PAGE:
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[Sort of off topic] So many Kamis... So few stores selling the real deal.

Discussion in 'Himalayan Imports' started by snowwolf, Jan 11, 2014.

  1. Jens Schuetz

    Jens Schuetz

    Jun 24, 2013
    Even traditional can be new if boiled down to the original intentions.
    Did a Samurai have a Katana for having a Katana sake or to win in a battle? Did he ride on horses because he liked animals or for its speed and carrying capabilities? Did he wear a wooden/iron armor to stop projectiles or because he liked natural and shiny material?
    Then wouldn't a modern Samurai use the best weapon of today and ride in a vehicle with a combustion engine and have some modern Kevlar and ceramic armor? If he wouldn't he'd be under armed (lol) and slow and very vulnerable! Kind of not his traditional goals I guess.
    So if a Kukris traditional intention is to help its owner to chop stuff as good as possible it seems only logical that a traditional Kukri today could be bigger for bigger customers and made from better steel.
  2. snowwolf

    snowwolf Gold Member Gold Member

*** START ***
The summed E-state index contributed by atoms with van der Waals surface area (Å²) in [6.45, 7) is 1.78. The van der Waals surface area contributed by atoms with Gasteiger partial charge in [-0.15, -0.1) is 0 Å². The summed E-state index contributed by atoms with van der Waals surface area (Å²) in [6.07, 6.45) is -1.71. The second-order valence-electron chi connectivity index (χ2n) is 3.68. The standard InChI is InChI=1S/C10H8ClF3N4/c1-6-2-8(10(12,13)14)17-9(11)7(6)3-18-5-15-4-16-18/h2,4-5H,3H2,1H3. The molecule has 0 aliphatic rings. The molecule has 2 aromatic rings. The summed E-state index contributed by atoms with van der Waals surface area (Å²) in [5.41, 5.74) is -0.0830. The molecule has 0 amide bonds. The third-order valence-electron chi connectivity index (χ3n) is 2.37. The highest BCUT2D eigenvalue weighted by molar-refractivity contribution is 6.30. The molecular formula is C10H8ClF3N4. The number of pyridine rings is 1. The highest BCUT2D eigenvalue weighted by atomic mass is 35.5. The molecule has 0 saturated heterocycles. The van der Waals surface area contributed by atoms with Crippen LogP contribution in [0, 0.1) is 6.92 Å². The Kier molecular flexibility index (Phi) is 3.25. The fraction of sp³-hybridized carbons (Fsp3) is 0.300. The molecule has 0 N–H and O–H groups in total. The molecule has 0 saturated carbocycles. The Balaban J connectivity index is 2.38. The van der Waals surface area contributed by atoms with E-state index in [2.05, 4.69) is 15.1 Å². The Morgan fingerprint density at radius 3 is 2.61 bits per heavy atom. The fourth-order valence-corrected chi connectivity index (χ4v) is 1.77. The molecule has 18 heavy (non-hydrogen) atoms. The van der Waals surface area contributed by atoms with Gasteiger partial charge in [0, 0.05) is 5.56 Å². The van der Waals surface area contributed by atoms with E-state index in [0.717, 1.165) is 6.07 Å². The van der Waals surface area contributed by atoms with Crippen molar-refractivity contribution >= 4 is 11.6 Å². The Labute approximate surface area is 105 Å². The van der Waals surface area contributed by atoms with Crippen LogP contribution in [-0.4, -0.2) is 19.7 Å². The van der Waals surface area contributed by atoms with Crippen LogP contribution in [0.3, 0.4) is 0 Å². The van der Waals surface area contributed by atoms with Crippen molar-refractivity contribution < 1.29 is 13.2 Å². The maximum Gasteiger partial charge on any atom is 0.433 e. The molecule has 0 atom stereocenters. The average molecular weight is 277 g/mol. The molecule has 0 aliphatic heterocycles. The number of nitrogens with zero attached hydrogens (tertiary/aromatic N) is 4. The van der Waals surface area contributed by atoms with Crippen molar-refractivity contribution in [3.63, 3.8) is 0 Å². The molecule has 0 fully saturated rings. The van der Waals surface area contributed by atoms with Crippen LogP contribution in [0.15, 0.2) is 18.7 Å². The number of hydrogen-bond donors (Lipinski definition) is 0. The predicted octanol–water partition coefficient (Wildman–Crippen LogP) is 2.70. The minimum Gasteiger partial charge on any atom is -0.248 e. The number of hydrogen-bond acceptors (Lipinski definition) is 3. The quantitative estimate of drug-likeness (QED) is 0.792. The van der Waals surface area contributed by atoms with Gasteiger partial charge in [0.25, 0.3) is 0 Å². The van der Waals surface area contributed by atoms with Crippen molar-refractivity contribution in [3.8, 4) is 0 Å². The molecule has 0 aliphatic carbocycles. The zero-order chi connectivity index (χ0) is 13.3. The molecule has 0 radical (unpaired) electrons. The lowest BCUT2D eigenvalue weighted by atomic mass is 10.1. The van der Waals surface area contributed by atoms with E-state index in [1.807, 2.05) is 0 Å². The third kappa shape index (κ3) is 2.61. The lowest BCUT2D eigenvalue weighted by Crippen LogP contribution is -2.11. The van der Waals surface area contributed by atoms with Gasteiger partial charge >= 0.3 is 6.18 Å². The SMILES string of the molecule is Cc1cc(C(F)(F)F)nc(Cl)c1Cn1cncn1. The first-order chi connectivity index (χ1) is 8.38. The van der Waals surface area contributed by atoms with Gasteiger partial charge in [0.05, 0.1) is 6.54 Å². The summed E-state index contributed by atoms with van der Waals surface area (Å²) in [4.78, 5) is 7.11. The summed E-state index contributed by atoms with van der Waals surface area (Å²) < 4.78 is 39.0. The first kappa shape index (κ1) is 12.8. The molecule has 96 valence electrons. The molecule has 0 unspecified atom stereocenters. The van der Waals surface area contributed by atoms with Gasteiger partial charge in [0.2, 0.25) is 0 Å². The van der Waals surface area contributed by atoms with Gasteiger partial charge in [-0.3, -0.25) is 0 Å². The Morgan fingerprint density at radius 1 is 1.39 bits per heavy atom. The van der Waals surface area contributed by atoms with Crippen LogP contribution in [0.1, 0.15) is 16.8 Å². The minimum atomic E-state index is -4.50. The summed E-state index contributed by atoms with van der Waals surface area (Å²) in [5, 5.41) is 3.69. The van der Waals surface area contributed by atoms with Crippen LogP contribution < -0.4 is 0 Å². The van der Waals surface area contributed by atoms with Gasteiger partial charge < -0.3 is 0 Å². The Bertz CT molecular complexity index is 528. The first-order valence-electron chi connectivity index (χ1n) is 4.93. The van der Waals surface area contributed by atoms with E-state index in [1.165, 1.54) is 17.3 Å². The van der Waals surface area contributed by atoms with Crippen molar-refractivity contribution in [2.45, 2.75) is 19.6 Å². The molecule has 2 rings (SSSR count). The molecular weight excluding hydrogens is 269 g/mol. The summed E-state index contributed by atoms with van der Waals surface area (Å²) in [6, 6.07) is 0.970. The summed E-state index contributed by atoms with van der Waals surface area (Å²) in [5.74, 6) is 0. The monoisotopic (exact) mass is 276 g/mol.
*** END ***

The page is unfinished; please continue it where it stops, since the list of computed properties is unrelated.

Nov 11, 2013
    It was on this basis that I wrote the initial post. With 50 000+ Kamis in Nepal there must be many good ones. I was wondering why so few places are known to westerners for providing good functional Kukris.

    I agree. Modern Kamis using modern materials to improve the usability and the performance of an already great design is a big plus. As I don't care much for "genuine", I look for blade performance and durability. On those, HI do not disappoint.
  3. Aleous


    Aug 24, 2013
    I agree with Howard Wallace's points wholeheartedly. Though this being the Himalayan Imports manufacturer forum most of us tend to be biased. I respect and enjoy khukuri from all the vendor's I've bought from. I consider them all traditional/genuine in one way or another, they all have a cho and are all made in Nepal(at least the models I have are). Though Himalayan Imports is still my favorite simply because they have the best fit/finish, quality control, customer service, and warranty. If they deviate a little from tradition well that's to be expected, it's evolution.
  4. Zixinus


    Apr 16, 2009
    I think part of the problem is simply that false products are making penetration instead of the genuine ones. In Western, even in my little east-European, countries the typical kukris sold as Nepalese are fakes. I have brought a kukri which I am still suspect in its authenticity from a man claiming to be Nepalese (he had darker skin and sold other paraphernalia). Hungary has gotten a small dose of Newage movement, which is fascinated with Eastern stuff (there is a logged Buddhist temple/school in country). Such a crowd tends to attract people who are willing to fake their identity for the sake of profit.